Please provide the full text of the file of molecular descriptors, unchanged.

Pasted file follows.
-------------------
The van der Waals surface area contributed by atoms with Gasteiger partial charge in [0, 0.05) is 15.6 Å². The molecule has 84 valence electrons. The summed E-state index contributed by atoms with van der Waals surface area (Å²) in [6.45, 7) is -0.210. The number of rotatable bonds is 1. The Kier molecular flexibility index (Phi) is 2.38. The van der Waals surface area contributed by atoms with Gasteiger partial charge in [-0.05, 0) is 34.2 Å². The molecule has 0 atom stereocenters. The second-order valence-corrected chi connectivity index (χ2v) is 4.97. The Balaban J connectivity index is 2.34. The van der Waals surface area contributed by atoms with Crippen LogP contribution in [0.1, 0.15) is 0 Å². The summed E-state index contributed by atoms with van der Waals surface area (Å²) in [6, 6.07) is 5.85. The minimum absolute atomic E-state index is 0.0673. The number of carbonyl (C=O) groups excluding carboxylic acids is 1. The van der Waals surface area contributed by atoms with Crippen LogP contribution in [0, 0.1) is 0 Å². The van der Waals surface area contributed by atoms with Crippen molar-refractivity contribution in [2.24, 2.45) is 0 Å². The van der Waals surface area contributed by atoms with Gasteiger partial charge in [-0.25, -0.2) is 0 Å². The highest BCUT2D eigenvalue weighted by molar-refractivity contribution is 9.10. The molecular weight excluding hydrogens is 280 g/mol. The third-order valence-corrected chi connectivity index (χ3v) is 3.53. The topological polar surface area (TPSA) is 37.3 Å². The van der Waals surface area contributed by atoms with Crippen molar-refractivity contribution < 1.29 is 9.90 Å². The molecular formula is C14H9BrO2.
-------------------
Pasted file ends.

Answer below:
The van der Waals surface area contributed by atoms with Gasteiger partial charge in [0, 0.05) is 15.6 Å². The molecule has 84 valence electrons. The summed E-state index contributed by atoms with van der Waals surface area (Å²) in [6.45, 7) is -0.210. The number of rotatable bonds is 1. The Kier molecular flexibility index (Phi) is 2.38. The van der Waals surface area contributed by atoms with Gasteiger partial charge in [-0.05, 0) is 34.2 Å². The molecule has 0 atom stereocenters. The second-order valence-corrected chi connectivity index (χ2v) is 4.97. The Balaban J connectivity index is 2.34. The van der Waals surface area contributed by atoms with Crippen LogP contribution in [0.1, 0.15) is 0 Å². The summed E-state index contributed by atoms with van der Waals surface area (Å²) in [6, 6.07) is 5.85. The minimum absolute atomic E-state index is 0.0673. The number of carbonyl (C=O) groups excluding carboxylic acids is 1. The van der Waals surface area contributed by atoms with Crippen LogP contribution in [0, 0.1) is 0 Å². The van der Waals surface area contributed by atoms with Crippen molar-refractivity contribution in [2.24, 2.45) is 0 Å². The van der Waals surface area contributed by atoms with Gasteiger partial charge in [-0.25, -0.2) is 0 Å². The highest BCUT2D eigenvalue weighted by molar-refractivity contribution is 9.10. The molecular weight excluding hydrogens is 280 g/mol. The third-order valence-corrected chi connectivity index (χ3v) is 3.53. The topological polar surface area (TPSA) is 37.3 Å². The van der Waals surface area contributed by atoms with Crippen molar-refractivity contribution < 1.29 is 9.90 Å². The molecular formula is C14H9BrO2.